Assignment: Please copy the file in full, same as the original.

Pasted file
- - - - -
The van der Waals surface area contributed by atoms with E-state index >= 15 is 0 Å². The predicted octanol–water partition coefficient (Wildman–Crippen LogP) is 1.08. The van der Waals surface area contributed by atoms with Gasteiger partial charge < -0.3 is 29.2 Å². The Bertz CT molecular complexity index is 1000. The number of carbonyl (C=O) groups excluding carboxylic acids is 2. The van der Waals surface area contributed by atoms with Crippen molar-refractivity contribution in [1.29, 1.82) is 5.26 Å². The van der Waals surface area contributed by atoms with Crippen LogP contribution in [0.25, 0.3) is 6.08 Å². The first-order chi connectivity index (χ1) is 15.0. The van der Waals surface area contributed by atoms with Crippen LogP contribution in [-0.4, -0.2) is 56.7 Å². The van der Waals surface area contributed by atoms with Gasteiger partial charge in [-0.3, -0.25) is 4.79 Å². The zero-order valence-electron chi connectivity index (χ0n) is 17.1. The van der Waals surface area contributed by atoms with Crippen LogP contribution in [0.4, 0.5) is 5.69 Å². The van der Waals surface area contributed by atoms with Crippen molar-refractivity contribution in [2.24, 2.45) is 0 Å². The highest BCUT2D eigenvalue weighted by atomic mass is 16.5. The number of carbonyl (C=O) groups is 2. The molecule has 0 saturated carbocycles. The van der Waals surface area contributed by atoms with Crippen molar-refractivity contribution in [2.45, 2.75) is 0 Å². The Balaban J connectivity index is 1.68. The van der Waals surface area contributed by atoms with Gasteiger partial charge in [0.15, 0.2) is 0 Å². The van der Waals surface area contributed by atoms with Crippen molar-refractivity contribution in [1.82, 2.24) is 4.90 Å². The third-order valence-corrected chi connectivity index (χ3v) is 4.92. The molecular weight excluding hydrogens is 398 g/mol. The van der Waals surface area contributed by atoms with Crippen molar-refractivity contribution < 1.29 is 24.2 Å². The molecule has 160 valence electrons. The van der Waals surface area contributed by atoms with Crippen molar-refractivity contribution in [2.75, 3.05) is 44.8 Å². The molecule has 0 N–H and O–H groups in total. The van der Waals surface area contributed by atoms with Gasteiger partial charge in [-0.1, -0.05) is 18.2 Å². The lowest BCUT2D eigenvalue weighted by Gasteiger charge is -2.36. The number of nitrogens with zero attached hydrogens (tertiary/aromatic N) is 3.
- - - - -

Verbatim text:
The van der Waals surface area contributed by atoms with E-state index >= 15 is 0 Å². The predicted octanol–water partition coefficient (Wildman–Crippen LogP) is 1.08. The van der Waals surface area contributed by atoms with Gasteiger partial charge < -0.3 is 29.2 Å². The Bertz CT molecular complexity index is 1000. The number of carbonyl (C=O) groups excluding carboxylic acids is 2. The van der Waals surface area contributed by atoms with Crippen molar-refractivity contribution in [1.29, 1.82) is 5.26 Å². The van der Waals surface area contributed by atoms with Crippen LogP contribution in [0.25, 0.3) is 6.08 Å². The first-order chi connectivity index (χ1) is 15.0. The van der Waals surface area contributed by atoms with Crippen LogP contribution in [-0.4, -0.2) is 56.7 Å². The van der Waals surface area contributed by atoms with Gasteiger partial charge in [-0.3, -0.25) is 4.79 Å². The zero-order valence-electron chi connectivity index (χ0n) is 17.1. The van der Waals surface area contributed by atoms with Crippen LogP contribution in [0.4, 0.5) is 5.69 Å². The van der Waals surface area contributed by atoms with Crippen molar-refractivity contribution in [2.24, 2.45) is 0 Å². The highest BCUT2D eigenvalue weighted by atomic mass is 16.5. The number of carbonyl (C=O) groups is 2. The molecule has 0 saturated carbocycles. The van der Waals surface area contributed by atoms with Crippen molar-refractivity contribution in [2.45, 2.75) is 0 Å². The Balaban J connectivity index is 1.68. The van der Waals surface area contributed by atoms with Gasteiger partial charge in [0.15, 0.2) is 0 Å². The van der Waals surface area contributed by atoms with Crippen molar-refractivity contribution in [1.82, 2.24) is 4.90 Å². The third-order valence-corrected chi connectivity index (χ3v) is 4.92. The molecular weight excluding hydrogens is 398 g/mol. The van der Waals surface area contributed by atoms with Crippen molar-refractivity contribution < 1.29 is 24.2 Å². The molecule has 160 valence electrons. The van der Waals surface area contributed by atoms with Crippen molar-refractivity contribution in [2.75, 3.05) is 44.8 Å². The molecule has 0 N–H and O–H groups in total. The van der Waals surface area contributed by atoms with Gasteiger partial charge in [-0.1, -0.05) is 18.2 Å². The lowest BCUT2D eigenvalue weighted by Gasteiger charge is -2.36. The number of nitrogens with zero attached hydrogens (tertiary/aromatic N) is 3.